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[Staging #VMF-551087]: most efficient ordering of array dimensions

Hi Tom,

> Can you tell me what the CF convention is (ambiguous online) for ordering
> array dimensions of netcdf dimensions? Aka if I have a variable, say,
> temperature with latitude, longitude, and time dimensions (with time
> set to /unlimited), is it recommended the array be sent to netcdf as
> temperature(latitude,longitude,time)? And does "most rapidly varying
> dimension" typically mean the dimension with the most elements (aka
> unlimited being potentially the most)?

In general, dimensions for gridded data may be in any order in
CF-compliant data.  CF evolved from the earlier COARDS conventions,
which mandated a strict order for dimensions, but CF relaxed the
COARDS rules to allow more flexibility.

An exception is if you have data that fits one of the "feature types"
defined and described in the new CF "Chapter 9.  Discrete Sampling


In that case the order of dimensions is specified, to facilitate
software that recognizes observational data that is a collection of
points, time series, trajectories, or profiles.

The phrase "most rapidly varying dimension" generally refers to the
order in which the data is laid out on disk, and has nothing to do
with size of dimensions.  For example, 3D data might be stored in rows
of fixed time and longitude, with adjacent data differing by latitude,
in which case latitude would be the most rapidly varying dimension.
This would be appropriate and efficient if the data were most commonly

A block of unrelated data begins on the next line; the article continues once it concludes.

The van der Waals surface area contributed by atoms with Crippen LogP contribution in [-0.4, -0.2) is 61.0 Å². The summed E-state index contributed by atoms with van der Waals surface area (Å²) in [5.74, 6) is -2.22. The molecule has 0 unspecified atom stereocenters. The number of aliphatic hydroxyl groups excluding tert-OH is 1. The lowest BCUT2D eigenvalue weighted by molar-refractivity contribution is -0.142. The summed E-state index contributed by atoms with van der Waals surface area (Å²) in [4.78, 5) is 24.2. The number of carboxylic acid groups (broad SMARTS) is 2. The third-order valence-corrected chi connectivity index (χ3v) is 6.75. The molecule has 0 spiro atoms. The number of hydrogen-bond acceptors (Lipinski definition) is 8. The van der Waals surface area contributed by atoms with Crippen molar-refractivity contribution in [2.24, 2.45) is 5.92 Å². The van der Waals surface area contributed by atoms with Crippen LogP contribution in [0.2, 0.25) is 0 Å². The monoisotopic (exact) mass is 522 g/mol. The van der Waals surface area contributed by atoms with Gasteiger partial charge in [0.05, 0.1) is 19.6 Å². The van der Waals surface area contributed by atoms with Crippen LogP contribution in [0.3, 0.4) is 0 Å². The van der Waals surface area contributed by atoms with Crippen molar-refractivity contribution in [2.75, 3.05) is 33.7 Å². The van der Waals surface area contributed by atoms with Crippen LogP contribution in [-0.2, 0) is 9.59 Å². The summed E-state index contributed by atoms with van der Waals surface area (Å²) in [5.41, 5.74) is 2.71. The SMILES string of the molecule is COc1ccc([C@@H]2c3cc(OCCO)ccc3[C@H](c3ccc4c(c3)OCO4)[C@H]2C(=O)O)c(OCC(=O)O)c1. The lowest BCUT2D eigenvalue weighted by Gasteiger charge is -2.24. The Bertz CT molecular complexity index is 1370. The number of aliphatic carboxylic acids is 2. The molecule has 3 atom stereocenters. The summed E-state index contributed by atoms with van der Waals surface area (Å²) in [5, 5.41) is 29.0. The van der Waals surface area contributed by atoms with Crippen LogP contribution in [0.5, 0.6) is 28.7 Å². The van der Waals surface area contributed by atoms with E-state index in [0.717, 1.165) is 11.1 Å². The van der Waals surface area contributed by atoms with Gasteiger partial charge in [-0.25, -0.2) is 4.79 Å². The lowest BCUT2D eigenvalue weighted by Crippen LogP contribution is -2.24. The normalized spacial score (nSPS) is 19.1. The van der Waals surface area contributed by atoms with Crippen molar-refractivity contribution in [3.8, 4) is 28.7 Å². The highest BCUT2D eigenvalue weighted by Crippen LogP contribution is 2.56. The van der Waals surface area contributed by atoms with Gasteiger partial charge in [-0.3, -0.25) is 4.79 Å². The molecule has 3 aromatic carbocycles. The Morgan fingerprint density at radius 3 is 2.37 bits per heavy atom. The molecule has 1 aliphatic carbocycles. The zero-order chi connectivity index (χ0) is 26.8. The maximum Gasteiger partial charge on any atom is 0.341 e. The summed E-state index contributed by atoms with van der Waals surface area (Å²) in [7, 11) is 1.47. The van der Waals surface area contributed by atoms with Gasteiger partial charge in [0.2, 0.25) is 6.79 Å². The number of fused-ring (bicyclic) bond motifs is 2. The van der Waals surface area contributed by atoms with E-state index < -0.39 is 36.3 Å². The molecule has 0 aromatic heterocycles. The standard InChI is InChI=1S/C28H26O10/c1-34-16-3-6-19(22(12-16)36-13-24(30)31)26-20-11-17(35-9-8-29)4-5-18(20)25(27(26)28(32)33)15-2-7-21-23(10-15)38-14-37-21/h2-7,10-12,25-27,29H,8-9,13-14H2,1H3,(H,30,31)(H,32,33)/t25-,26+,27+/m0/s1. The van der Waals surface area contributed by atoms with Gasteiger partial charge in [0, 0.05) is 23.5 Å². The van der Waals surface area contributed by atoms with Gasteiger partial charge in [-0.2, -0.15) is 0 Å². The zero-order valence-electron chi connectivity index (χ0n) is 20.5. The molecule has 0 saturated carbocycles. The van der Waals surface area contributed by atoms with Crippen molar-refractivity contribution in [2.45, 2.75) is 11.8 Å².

accessed in latitude rows or in longitude-latitude slices, but would
be inefficient if the most common access was reading a time series at
a grid point.

With netCDF-3 classic format files, the data provider must choose the
order of dimensions, guided by convenience in writing data in the
order it's generated or by efficiency of access for later readers of
the data.  Sometimes those two orders are different, which may require
reordering the data for the most common patterns of access.  Different
patterns of access might dictate different orders of dimensions, but
with netCDF-3 you have to pick one or make multiple copies of the data
using different layouts.

With netCDF-4, it's possible to compromise using "chunking" or
multidimensional tiling.  There are no CF conventions for chunking
yet.  Like compression, it's a performance characteristic that may
improve efficiency for diverse patterns of access without affecting the
software that accesses the data in any way, since compression and
chunking are transparent to the reading software.

If you want to know more about chunking and performance, see the 2011
netCDF workshop slides on the subject:


We hope to provide better guidance in the netCDF documentation on chunking and 
compression in a future release ...


Russ Rew                                         UCAR Unidata Program
address@hidden                      http://www.unidata.ucar.edu

Ticket Details
Ticket ID: VMF-551087
Department: Support netCDF
Priority: Normal
Status: Closed

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